More SL news this week
Le Monde diplomatique: Rehabilitating the tigers
Padraig Colman, 22 October 2009
Five months on since the defeat of the Tamil Tigers, Sri Lanka is trying to come to terms with its post-war problems. Despite ongoing international concern over the plight of Tamil civilians in government-run camps, there are new signs of reconciliation. These are apparent in the way the authorities are dealing with former LTTE (Liberation Tigers of Tamil Eelam) rank and file members.
Measures have been taken to rehabilitate some 10,000 LTTE fighters – many of whom were forcibly conscripted by the separatist rebels. On 20 September the Justice and Law Reforms ministry announced a $23m programme called Reintegrating ex-LTTE Cadres into Civilian Life, in association with the International Organisation for Migration. The United States, Japan, Britain and India have promised financial assistance to the programme; Unicef and INGOs will be helping; and many big Sri Lankan companies have offered their support.
The concern over the situation of Tamil civilians still living in government-run camps for internally displaced people (IDPs), expressed by foreign governments, the UN and international NGOs, is genuine and justified. Some of it has been fuelled by Tamils living in the West, Malaysia and India – mainly in the state of Tamil Nadu where people take a keen interest in the welfare of Sri Lankan Tamils, especially conditions in the IDP camps, and have demanded that the Sri Lankan government speed up the process of releasing the inmates. More
Sky News: Greens urge sanctions against Sri Lanka,
25 October 2009
Greens Leader Bob Brown has urged the federal government to consider sanctions against Sri Lanka amid concerns about the treatment of the nation’s Tamil population.
More than 250,000 people remain in camps in Sri Lanka after being displaced as a result of a long-standing civil war, which came to an end earlier this year.
Australia should be helping to stem the flow of asylum seekers by ramping up pressure on Sri Lankan authorities, Senator Brown said.
‘There should be a lot more pressure on the Sri Lankan authorities to be treating the Tamil populations with a great deal more decency than what we’re seeing at the moment,’ Senator Brown told the Nine Network. More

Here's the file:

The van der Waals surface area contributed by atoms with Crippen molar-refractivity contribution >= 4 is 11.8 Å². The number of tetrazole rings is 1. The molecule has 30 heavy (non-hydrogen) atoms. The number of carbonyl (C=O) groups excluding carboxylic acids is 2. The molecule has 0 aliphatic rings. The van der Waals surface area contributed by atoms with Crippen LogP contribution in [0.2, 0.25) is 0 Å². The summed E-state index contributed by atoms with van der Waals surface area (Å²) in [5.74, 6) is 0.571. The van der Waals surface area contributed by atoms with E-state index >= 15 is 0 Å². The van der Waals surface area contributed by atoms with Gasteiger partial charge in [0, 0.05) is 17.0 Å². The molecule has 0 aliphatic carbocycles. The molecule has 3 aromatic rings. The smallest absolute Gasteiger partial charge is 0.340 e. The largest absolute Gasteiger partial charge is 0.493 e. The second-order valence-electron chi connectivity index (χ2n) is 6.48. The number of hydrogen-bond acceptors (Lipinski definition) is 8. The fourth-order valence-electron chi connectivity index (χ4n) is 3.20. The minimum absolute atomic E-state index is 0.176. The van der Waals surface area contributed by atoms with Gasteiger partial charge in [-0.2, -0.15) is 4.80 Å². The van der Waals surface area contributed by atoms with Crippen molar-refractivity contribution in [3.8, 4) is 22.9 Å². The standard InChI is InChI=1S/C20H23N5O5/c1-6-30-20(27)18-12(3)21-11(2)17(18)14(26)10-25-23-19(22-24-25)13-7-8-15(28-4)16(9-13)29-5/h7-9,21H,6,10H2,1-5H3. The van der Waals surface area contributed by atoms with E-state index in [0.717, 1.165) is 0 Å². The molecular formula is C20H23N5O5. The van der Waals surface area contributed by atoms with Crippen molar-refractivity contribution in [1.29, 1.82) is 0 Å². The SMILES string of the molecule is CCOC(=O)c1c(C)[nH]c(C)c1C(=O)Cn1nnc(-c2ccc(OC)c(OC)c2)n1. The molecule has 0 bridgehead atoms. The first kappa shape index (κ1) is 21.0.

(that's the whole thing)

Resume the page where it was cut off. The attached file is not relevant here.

B. Muralidhar Reddy, 25 October 2009
The office of the United Nations human rights chief has said that an inquiry is needed to find out whether war crimes were committed in the final stages of the war between the security forces and the LTTE in Sri Lanka.
The suggestion came two days after the release of the U.S. State Department’s report that detailed alleged war crimes. Colombo rejected the report as “unsubstantiated and devoid of corroborative evidence”.
The BBC quoted a spokesperson for the U.N. Human Rights Commissioner, Navi Pillay, as saying that the allegations of war crimes were so serious that the fighting in Sri Lanka required an inquiry similar to that recently carried out into the Gaza conflict. More
Sutirtho Patranobis, October 24, 2009
The United Nations wants an inquiry similar to the one that looked into fighting in Gaza to determine if war crimes were committed in Sri Lanka in the final months of its 26-year war between government troops and the LTTE, which ended in May this year.
“There hasn’t been a full inquiry into what did or did not happen in the last months of the war,” Rupert Colville, a spokesperson for the U.N. High Commissioner of Human Rights, was quoted by Reuters as having said in Geneva. More
Krishnan Francis, 24 October 2009
Vinojan’s boyhood ended when Sri Lanka’s civil war reignited.
Fifteen at the time, he says he joined the separatist Tamil Tigers to save his older brother from forcible conscription, and became a reluctant fighter as the rebels fought their last, desperate battles for survival.
Now, having won the war, Sri Lanka is trying to make patriotic citizens out of child soldiers like Vinojan and others who just months ago were fighting against the nation.
Meanwhile, the government is working to ensure they don’t pick up arms again. But it has done little to fulfill its pledge to tackle the Tamils’ long-standing grievances by sharing some power with them.
The ex-fighters’ treatment stands in stark contrast to the plight of nearly 300,000 displaced Tamil civilians who are held in overcrowded government camps in the north. U.N. officials have pressed for their release and aid workers fear coming rains could lead to outbreaks of disease. More